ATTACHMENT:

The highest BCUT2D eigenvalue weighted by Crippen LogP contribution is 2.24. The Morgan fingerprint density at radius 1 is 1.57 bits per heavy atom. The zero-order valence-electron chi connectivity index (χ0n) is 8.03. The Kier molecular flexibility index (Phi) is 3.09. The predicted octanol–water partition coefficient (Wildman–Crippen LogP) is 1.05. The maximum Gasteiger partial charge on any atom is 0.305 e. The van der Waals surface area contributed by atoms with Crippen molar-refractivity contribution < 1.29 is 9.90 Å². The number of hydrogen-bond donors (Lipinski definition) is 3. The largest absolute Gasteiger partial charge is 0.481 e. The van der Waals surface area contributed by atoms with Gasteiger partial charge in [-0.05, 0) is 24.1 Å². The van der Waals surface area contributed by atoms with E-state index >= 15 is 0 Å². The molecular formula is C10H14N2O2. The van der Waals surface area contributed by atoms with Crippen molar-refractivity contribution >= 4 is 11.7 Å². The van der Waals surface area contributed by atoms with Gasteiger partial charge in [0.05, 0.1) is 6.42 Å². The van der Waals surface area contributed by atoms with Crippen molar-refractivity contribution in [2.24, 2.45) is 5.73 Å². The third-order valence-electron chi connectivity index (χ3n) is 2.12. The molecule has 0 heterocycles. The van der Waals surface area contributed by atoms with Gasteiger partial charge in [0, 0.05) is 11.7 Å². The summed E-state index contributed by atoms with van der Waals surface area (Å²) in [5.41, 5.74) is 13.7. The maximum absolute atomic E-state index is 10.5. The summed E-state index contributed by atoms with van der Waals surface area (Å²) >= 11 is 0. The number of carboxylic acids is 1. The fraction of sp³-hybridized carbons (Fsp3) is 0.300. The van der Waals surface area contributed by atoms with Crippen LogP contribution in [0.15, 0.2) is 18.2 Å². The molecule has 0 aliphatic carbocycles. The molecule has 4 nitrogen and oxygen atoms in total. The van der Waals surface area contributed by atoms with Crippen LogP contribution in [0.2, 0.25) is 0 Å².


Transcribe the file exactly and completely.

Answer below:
The highest BCUT2D eigenvalue weighted by Crippen LogP contribution is 2.24. The Morgan fingerprint density at radius 1 is 1.57 bits per heavy atom. The zero-order valence-electron chi connectivity index (χ0n) is 8.03. The Kier molecular flexibility index (Phi) is 3.09. The predicted octanol–water partition coefficient (Wildman–Crippen LogP) is 1.05. The maximum Gasteiger partial charge on any atom is 0.305 e. The van der Waals surface area contributed by atoms with Crippen molar-refractivity contribution < 1.29 is 9.90 Å². The number of hydrogen-bond donors (Lipinski definition) is 3. The largest absolute Gasteiger partial charge is 0.481 e. The van der Waals surface area contributed by atoms with Gasteiger partial charge in [-0.05, 0) is 24.1 Å². The van der Waals surface area contributed by atoms with E-state index >= 15 is 0 Å². The molecular formula is C10H14N2O2. The van der Waals surface area contributed by atoms with Crippen molar-refractivity contribution >= 4 is 11.7 Å². The van der Waals surface area contributed by atoms with Gasteiger partial charge in [0.05, 0.1) is 6.42 Å². The van der Waals surface area contributed by atoms with Crippen molar-refractivity contribution in [2.24, 2.45) is 5.73 Å². The third-order valence-electron chi connectivity index (χ3n) is 2.12. The molecule has 0 heterocycles. The van der Waals surface area contributed by atoms with Gasteiger partial charge in [0, 0.05) is 11.7 Å². The summed E-state index contributed by atoms with van der Waals surface area (Å²) in [5.41, 5.74) is 13.7. The maximum absolute atomic E-state index is 10.5. The summed E-state index contributed by atoms with van der Waals surface area (Å²) >= 11 is 0. The number of carboxylic acids is 1. The fraction of sp³-hybridized carbons (Fsp3) is 0.300. The van der Waals surface area contributed by atoms with Crippen LogP contribution in [0.15, 0.2) is 18.2 Å². The molecule has 0 aliphatic carbocycles. The molecule has 4 nitrogen and oxygen atoms in total. The van der Waals surface area contributed by atoms with Crippen LogP contribution in [0.2, 0.25) is 0 Å².